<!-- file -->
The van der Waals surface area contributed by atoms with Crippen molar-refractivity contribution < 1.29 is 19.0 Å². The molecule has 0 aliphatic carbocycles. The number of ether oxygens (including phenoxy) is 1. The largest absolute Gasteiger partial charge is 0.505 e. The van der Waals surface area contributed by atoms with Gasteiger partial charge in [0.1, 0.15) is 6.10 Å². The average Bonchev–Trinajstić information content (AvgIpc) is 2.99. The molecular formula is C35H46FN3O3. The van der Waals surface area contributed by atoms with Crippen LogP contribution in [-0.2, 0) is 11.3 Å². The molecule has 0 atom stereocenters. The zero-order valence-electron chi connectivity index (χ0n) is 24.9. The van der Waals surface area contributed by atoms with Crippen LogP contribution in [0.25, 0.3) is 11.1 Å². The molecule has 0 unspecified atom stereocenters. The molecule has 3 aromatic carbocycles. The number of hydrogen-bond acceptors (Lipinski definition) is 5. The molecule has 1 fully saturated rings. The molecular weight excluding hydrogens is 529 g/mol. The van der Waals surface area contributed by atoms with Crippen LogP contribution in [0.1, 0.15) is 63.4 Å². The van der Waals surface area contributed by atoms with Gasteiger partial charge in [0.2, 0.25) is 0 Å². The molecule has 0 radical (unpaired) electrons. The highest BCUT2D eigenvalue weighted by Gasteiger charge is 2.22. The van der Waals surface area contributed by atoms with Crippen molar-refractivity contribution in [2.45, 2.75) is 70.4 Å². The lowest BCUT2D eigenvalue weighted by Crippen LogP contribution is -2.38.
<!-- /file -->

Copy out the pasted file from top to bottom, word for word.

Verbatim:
The van der Waals surface area contributed by atoms with Crippen molar-refractivity contribution < 1.29 is 19.0 Å². The molecule has 0 aliphatic carbocycles. The number of ether oxygens (including phenoxy) is 1. The largest absolute Gasteiger partial charge is 0.505 e. The van der Waals surface area contributed by atoms with Gasteiger partial charge in [0.1, 0.15) is 6.10 Å². The average Bonchev–Trinajstić information content (AvgIpc) is 2.99. The molecular formula is C35H46FN3O3. The van der Waals surface area contributed by atoms with Crippen LogP contribution in [-0.2, 0) is 11.3 Å². The molecule has 0 atom stereocenters. The zero-order valence-electron chi connectivity index (χ0n) is 24.9. The van der Waals surface area contributed by atoms with Crippen LogP contribution in [0.25, 0.3) is 11.1 Å². The molecule has 0 unspecified atom stereocenters. The molecule has 3 aromatic carbocycles. The number of hydrogen-bond acceptors (Lipinski definition) is 5. The molecule has 1 fully saturated rings. The molecular weight excluding hydrogens is 529 g/mol. The van der Waals surface area contributed by atoms with Crippen LogP contribution in [0.1, 0.15) is 63.4 Å². The van der Waals surface area contributed by atoms with Gasteiger partial charge in [0.2, 0.25) is 0 Å². The molecule has 0 radical (unpaired) electrons. The highest BCUT2D eigenvalue weighted by Gasteiger charge is 2.22. The van der Waals surface area contributed by atoms with Crippen molar-refractivity contribution in [2.45, 2.75) is 70.4 Å². The lowest BCUT2D eigenvalue weighted by Crippen LogP contribution is -2.38.